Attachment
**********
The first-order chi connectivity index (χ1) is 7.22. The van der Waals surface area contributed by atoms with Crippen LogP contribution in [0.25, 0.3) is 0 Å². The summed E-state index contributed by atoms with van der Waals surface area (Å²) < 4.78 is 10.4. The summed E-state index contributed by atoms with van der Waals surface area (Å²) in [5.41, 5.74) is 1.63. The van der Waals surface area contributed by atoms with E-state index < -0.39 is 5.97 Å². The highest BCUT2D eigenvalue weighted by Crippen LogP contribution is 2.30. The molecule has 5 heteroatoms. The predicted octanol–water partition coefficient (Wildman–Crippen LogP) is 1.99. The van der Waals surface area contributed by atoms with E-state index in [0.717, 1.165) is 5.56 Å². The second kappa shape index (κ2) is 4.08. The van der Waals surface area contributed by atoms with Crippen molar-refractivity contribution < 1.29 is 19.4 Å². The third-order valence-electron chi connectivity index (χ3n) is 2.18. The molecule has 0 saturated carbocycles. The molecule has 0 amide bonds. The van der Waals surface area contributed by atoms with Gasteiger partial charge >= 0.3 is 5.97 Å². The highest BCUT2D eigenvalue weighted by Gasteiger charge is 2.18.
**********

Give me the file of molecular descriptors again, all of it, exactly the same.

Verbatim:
The first-order chi connectivity index (χ1) is 7.22. The van der Waals surface area contributed by atoms with Crippen LogP contribution in [0.25, 0.3) is 0 Å². The summed E-state index contributed by atoms with van der Waals surface area (Å²) < 4.78 is 10.4. The summed E-state index contributed by atoms with van der Waals surface area (Å²) in [5.41, 5.74) is 1.63. The van der Waals surface area contributed by atoms with E-state index < -0.39 is 5.97 Å². The highest BCUT2D eigenvalue weighted by Crippen LogP contribution is 2.30. The molecule has 5 heteroatoms. The predicted octanol–water partition coefficient (Wildman–Crippen LogP) is 1.99. The van der Waals surface area contributed by atoms with E-state index in [0.717, 1.165) is 5.56 Å². The second kappa shape index (κ2) is 4.08. The van der Waals surface area contributed by atoms with Crippen molar-refractivity contribution < 1.29 is 19.4 Å². The third-order valence-electron chi connectivity index (χ3n) is 2.18. The molecule has 0 saturated carbocycles. The molecule has 0 amide bonds. The van der Waals surface area contributed by atoms with Gasteiger partial charge >= 0.3 is 5.97 Å². The highest BCUT2D eigenvalue weighted by Gasteiger charge is 2.18.